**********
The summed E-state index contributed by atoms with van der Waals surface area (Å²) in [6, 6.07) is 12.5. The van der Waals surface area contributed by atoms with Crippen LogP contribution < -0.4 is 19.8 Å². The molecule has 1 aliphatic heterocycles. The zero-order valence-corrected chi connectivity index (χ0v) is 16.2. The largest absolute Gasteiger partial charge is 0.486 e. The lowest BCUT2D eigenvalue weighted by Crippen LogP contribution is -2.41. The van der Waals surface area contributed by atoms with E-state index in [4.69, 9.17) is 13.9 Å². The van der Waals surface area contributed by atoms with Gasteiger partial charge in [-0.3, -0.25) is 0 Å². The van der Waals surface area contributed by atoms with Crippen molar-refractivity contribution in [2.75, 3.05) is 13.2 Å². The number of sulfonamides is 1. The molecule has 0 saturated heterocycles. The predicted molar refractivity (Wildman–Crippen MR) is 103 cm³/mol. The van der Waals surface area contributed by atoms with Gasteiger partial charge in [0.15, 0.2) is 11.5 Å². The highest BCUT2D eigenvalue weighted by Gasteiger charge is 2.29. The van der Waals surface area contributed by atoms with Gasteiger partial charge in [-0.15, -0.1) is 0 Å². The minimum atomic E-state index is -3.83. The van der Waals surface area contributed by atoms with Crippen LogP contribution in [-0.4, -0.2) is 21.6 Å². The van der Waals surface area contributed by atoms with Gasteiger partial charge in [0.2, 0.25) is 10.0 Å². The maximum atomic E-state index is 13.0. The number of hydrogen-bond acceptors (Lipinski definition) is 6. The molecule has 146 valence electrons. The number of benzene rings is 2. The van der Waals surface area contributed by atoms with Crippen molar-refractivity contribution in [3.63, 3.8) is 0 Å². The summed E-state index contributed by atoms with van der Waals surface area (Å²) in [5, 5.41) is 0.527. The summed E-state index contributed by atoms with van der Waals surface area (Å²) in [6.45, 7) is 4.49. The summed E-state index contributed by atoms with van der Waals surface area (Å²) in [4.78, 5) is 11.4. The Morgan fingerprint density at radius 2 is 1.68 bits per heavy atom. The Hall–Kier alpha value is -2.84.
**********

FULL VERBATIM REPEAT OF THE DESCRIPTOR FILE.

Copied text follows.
The summed E-state index contributed by atoms with van der Waals surface area (Å²) in [6, 6.07) is 12.5. The van der Waals surface area contributed by atoms with Crippen LogP contribution < -0.4 is 19.8 Å². The molecule has 1 aliphatic heterocycles. The zero-order valence-corrected chi connectivity index (χ0v) is 16.2. The largest absolute Gasteiger partial charge is 0.486 e. The lowest BCUT2D eigenvalue weighted by Crippen LogP contribution is -2.41. The van der Waals surface area contributed by atoms with E-state index in [4.69, 9.17) is 13.9 Å². The van der Waals surface area contributed by atoms with Gasteiger partial charge in [-0.3, -0.25) is 0 Å². The van der Waals surface area contributed by atoms with Crippen molar-refractivity contribution in [2.75, 3.05) is 13.2 Å². The number of sulfonamides is 1. The molecule has 0 saturated heterocycles. The predicted molar refractivity (Wildman–Crippen MR) is 103 cm³/mol. The van der Waals surface area contributed by atoms with Gasteiger partial charge in [0.15, 0.2) is 11.5 Å². The highest BCUT2D eigenvalue weighted by Gasteiger charge is 2.29. The van der Waals surface area contributed by atoms with Gasteiger partial charge in [-0.15, -0.1) is 0 Å². The minimum atomic E-state index is -3.83. The van der Waals surface area contributed by atoms with Crippen LogP contribution in [-0.4, -0.2) is 21.6 Å². The van der Waals surface area contributed by atoms with Gasteiger partial charge in [0.2, 0.25) is 10.0 Å². The maximum atomic E-state index is 13.0. The number of hydrogen-bond acceptors (Lipinski definition) is 6. The molecule has 146 valence electrons. The number of benzene rings is 2. The van der Waals surface area contributed by atoms with Crippen molar-refractivity contribution in [3.63, 3.8) is 0 Å². The summed E-state index contributed by atoms with van der Waals surface area (Å²) in [5, 5.41) is 0.527. The summed E-state index contributed by atoms with van der Waals surface area (Å²) in [6.45, 7) is 4.49. The summed E-state index contributed by atoms with van der Waals surface area (Å²) in [4.78, 5) is 11.4. The Morgan fingerprint density at radius 2 is 1.68 bits per heavy atom. The Hall–Kier alpha value is -2.84.